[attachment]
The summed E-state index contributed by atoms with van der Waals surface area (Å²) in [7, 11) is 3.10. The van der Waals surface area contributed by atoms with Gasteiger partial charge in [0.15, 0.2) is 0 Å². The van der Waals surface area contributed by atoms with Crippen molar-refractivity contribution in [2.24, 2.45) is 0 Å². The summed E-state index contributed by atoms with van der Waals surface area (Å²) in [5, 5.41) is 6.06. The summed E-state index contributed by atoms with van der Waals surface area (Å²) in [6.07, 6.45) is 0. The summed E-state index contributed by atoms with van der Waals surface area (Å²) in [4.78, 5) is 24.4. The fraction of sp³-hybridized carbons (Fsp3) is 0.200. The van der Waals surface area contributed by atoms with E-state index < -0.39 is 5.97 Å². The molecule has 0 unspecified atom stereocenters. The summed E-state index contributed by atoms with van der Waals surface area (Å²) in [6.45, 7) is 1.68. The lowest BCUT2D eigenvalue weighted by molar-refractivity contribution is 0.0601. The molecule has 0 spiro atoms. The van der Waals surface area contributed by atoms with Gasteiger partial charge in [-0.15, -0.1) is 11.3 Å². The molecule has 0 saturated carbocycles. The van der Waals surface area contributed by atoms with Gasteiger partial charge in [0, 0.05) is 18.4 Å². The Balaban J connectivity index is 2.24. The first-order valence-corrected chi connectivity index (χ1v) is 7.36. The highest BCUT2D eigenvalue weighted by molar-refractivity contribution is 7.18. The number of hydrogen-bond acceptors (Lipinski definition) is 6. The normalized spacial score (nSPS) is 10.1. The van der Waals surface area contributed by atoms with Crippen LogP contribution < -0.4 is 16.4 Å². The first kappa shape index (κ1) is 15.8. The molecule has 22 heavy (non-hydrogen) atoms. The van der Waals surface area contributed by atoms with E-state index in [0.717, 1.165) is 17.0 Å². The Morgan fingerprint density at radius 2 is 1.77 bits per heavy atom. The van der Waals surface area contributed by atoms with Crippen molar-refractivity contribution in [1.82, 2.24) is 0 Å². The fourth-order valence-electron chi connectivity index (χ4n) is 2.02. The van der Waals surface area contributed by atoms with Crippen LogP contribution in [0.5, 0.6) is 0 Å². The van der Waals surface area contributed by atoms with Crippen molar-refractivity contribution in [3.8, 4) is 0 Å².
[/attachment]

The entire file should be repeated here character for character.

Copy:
The summed E-state index contributed by atoms with van der Waals surface area (Å²) in [7, 11) is 3.10. The van der Waals surface area contributed by atoms with Gasteiger partial charge in [0.15, 0.2) is 0 Å². The van der Waals surface area contributed by atoms with Crippen molar-refractivity contribution in [2.24, 2.45) is 0 Å². The summed E-state index contributed by atoms with van der Waals surface area (Å²) in [5, 5.41) is 6.06. The summed E-state index contributed by atoms with van der Waals surface area (Å²) in [6.07, 6.45) is 0. The summed E-state index contributed by atoms with van der Waals surface area (Å²) in [4.78, 5) is 24.4. The fraction of sp³-hybridized carbons (Fsp3) is 0.200. The van der Waals surface area contributed by atoms with E-state index < -0.39 is 5.97 Å². The molecule has 0 unspecified atom stereocenters. The summed E-state index contributed by atoms with van der Waals surface area (Å²) in [6.45, 7) is 1.68. The lowest BCUT2D eigenvalue weighted by molar-refractivity contribution is 0.0601. The molecule has 0 spiro atoms. The van der Waals surface area contributed by atoms with Gasteiger partial charge in [-0.15, -0.1) is 11.3 Å². The molecule has 0 saturated carbocycles. The van der Waals surface area contributed by atoms with Gasteiger partial charge in [0, 0.05) is 18.4 Å². The Balaban J connectivity index is 2.24. The first-order valence-corrected chi connectivity index (χ1v) is 7.36. The highest BCUT2D eigenvalue weighted by molar-refractivity contribution is 7.18. The number of hydrogen-bond acceptors (Lipinski definition) is 6. The normalized spacial score (nSPS) is 10.1. The van der Waals surface area contributed by atoms with Crippen LogP contribution < -0.4 is 16.4 Å². The first kappa shape index (κ1) is 15.8. The molecule has 22 heavy (non-hydrogen) atoms. The van der Waals surface area contributed by atoms with E-state index in [0.717, 1.165) is 17.0 Å². The Morgan fingerprint density at radius 2 is 1.77 bits per heavy atom. The van der Waals surface area contributed by atoms with Crippen molar-refractivity contribution in [1.82, 2.24) is 0 Å². The fourth-order valence-electron chi connectivity index (χ4n) is 2.02. The van der Waals surface area contributed by atoms with Crippen LogP contribution in [0.5, 0.6) is 0 Å². The van der Waals surface area contributed by atoms with Crippen molar-refractivity contribution in [3.8, 4) is 0 Å².